Marital Happiness and Discord: Discourses in Japanese Women’s Magazines
Project duration: 2009-2013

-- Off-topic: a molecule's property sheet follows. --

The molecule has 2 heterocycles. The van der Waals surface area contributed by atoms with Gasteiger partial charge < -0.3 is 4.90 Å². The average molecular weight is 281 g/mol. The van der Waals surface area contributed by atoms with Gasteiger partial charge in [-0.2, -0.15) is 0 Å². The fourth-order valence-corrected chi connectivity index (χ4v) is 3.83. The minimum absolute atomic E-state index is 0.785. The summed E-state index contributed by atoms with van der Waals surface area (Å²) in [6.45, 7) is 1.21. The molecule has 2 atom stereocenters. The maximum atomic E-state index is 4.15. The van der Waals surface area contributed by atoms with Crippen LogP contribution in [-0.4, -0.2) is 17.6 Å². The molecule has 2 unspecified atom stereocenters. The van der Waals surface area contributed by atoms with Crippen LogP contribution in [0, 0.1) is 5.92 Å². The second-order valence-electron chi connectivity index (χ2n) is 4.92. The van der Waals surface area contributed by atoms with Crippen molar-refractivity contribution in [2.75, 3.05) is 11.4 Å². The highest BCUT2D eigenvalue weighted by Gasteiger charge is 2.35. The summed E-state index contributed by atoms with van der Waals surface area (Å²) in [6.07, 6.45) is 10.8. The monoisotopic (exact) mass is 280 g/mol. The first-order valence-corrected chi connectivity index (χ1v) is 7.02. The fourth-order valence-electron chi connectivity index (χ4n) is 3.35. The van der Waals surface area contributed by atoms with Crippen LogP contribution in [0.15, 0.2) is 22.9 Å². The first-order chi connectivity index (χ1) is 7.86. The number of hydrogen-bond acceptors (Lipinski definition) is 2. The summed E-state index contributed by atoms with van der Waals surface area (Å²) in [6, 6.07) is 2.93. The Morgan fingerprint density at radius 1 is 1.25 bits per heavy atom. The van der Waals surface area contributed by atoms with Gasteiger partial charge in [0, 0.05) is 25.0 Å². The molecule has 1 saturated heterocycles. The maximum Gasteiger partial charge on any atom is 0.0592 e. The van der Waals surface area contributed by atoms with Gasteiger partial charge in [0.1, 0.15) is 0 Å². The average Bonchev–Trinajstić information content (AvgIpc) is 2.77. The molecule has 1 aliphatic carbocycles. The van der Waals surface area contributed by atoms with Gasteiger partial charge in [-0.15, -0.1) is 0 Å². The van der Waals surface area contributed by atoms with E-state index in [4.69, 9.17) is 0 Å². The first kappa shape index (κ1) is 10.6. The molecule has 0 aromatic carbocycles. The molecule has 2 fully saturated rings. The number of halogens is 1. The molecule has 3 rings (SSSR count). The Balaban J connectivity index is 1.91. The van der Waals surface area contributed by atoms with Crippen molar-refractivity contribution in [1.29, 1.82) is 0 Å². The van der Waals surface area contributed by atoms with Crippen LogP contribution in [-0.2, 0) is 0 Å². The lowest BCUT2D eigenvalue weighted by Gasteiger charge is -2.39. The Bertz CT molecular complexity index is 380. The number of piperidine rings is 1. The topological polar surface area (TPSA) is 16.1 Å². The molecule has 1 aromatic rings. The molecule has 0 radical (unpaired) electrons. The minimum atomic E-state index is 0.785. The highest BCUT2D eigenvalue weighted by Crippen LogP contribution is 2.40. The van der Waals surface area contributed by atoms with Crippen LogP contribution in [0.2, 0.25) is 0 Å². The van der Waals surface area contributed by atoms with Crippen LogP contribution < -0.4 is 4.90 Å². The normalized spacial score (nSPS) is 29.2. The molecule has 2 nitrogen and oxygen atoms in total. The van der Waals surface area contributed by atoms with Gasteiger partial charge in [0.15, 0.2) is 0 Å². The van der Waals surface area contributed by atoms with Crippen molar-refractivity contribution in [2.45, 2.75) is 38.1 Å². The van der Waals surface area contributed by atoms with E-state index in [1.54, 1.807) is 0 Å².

Since the beginning of the 1970s, Japanese marry less and later in life. Even though many studies suggest that in the majority of cases these changes are initiated by women, female-oriented media has remained understudied. Yet women’s magazines as part of mass media are an important element of society; they function both as mirror and motor of society, and are an agent of socialization. Therefore a longitudinal analysis of women’s magazines is conducted, targeting different age groups. Using a qualitative and quantitative content analysis, particular focus lies on the shifting discourses on motivations for marriage, and on the question of what constitutes marital happiness and discord. The data suggests that the discourses – for some generations of readers – point to a greater heterogeneity of marital experiences than had been assumed so far. These discourses can be seen as a contributing factor to the large-scale transformations of family and family lives that Japan underwent in the last few decades. By particularly focusing on discourses of happiness and unhappiness regarding marriages in Japan, this study provides an additional angle on Japanese marriages and their changes in contemporary Japan.